Yet, over the ensuing decade, the two would reform their famed team on several occasions, most notably in the Florida, Georgia and Mid-South promotions. Although their infrequent reunions were always hugely successful, there was also big money in fans seeing the two best friends squaring off against each other. With a storyline scenario that depicted a bitter Murdoch as being jealous of the incredible success and fan support enjoyed by “The American Dream” after they originally parted ways, the two longtime friends & partners engaged in a very dramatic, intense and bloody feud. Still, in the end, The Texas Outlaws, one of the greatest teams of their era, would eventually mend their damaged friendship and reunite, much to the delight of their fans. Despite the fact that Rhodes is, by far, the partner that Murdoch was most associated with during this time period, the highly skilled 6’4″ scientific brawler also occasionally teamed with other wrestlers during the early portion of his career. For instance, twice in 1969 he paired up with K.O. Kox (better known to Seventies-era fans as “Bruiser” Bob Sweetan) to capture the NWA North American Tag Team title. Murdoch also teamed with another large yet very skilled Texan, “Big, Bad” Bobby Duncum, to win the Florida Tag Team championship in September of 1971 as well as the NWA Western States Tag Team title in 1972. Additionally, Murdoch captured the NWA U.S. Tag title (Tri State version) with Killer Karl Kox in the Fall of 1975.
Despite his many accomplishments in the tag team ranks, Dick Murdoch also proved himself to be a very successful champion in the singles division, even during the early portion of his career when he was still relatively inexperienced. One of his first singles championships came in the form of the Central States Heavyweight title, which he won on February 28, 1969 in St. Joseph, Missouri. The young and talented big man went on to enjoy a surprisingly long reign atop the Central States territory before finally losing his title to former NWA World champion (and one of the men who trained him several years earlier) Pat O’Connor on June 20, 1969. Then, in 1970 (and once again in 1972) Murdoch became the Texas Brass Knucks champion, followed by two lengthy reigns in Florida as the NWA Southern Heavyweight champion during 1971.
By 1974, Murdoch had returned to West Texas, specifically the Funk’s Amarillo-based promotion, where the young star continued his winning ways. While competing in the region, he captured the NWA Western States title as well as twice winning the International Heavyweight title. Some six years later, in 1980, Murdoch would partner with Bob Windham (Blackjack Mulligan) in an attempt to enter the lucrative world of promotional ownership by purchasing the Amarillo territory from the Funk brothers. However, while they did have some initial success in reviving the dying promotion, in the end, the monetary losses were simply too great to continue on.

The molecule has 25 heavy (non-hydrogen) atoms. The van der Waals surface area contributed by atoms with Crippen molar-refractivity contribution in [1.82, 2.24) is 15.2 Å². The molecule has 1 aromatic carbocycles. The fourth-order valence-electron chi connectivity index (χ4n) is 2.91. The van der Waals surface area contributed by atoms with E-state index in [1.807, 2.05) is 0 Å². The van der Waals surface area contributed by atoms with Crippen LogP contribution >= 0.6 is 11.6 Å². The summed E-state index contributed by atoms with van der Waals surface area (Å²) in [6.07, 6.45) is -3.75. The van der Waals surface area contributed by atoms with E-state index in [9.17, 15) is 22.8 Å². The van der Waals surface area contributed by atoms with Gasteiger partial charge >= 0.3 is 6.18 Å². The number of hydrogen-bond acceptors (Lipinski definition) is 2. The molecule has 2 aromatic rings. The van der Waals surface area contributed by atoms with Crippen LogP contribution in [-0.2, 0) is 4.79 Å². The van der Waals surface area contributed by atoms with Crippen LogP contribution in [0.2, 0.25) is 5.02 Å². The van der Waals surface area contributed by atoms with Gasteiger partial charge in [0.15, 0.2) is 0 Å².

Bill Watts’ neighboring Mid-South Wrestling promotion was a territory filled with some of the biggest, meanest and, most importantly to Watts, the toughest wrestlers of the day. So, naturally, the six-four, two hundred and seventy pound Murdoch fit into Watts’ style of wrestling & promoting quite well and he achieved great levels of success while competing in the rugged multi-state territory. Between 1977-1978, the talented big man captured the region’s most prestigious championship, the NWA North American title, on three different occasions by defeating the likes of top Mid-South competitors such as Waldo Von Erich, Bill Watts and Jerry Oates. Always at the center of controversy, Murdoch, who was as adept at delivering entertaining interviews as he was at performing inside the ring, established himself as one of the Mid-South promotion’s top wrestlers during the late Seventies and he would go on to enjoy that status in the territory for many years to come.
Another top promotion in which the brawny Texan excelled was the NWA’s legendary St. Louis group, which was owned by longtime NWA President Sam Muchnick. Rich in history and tradition, wrestling skill and the ability to perform in the ring was what determined success or failure in Muchnick’s company, not outlandish gimmicks or controversial, envelope-pushing angles. Although his colorful interviews were as entertaining as nearly any one else’s, Dick Murdoch was also very much a no-frills type of competitor who didn’t waste time acclimating himself to the St. Louis promotion. On February 26, 1978, Murdoch met and defeated his former Tri-State tag team partner Ted Dibiase to win his first of three Missouri Heavyweight championships. Following his title victory, Murdoch went on to rule over the region for nearly six months before finally dropping the Missouri title to the legendary brawler Dick the Bruiser. Murdoch and The Bruiser, who had feuded throughout the AWA earlier in the decade when Murdoch was a Texas Outlaw, continued their violent series with great success at the box-office. Then, eight months after losing the championship to The Bruiser, Murdoch regained the Missouri title from his tough-as-nails rival in a match held at The Kiel Auditorium. However, their intense feud was far from over, and Dick the Bruiser eventually rebounded, winning the prestigious title back from Murdoch two months later on March 18, 1979. Despite once again losing the title to The Bruiser, Murdoch remained a top performer in the promotion and the champion’s number one contender. After trading title victories back and forth, Murdoch got the last laugh when he once again took the Missouri title from Dick the Bruiser, this time on July 13, 1979.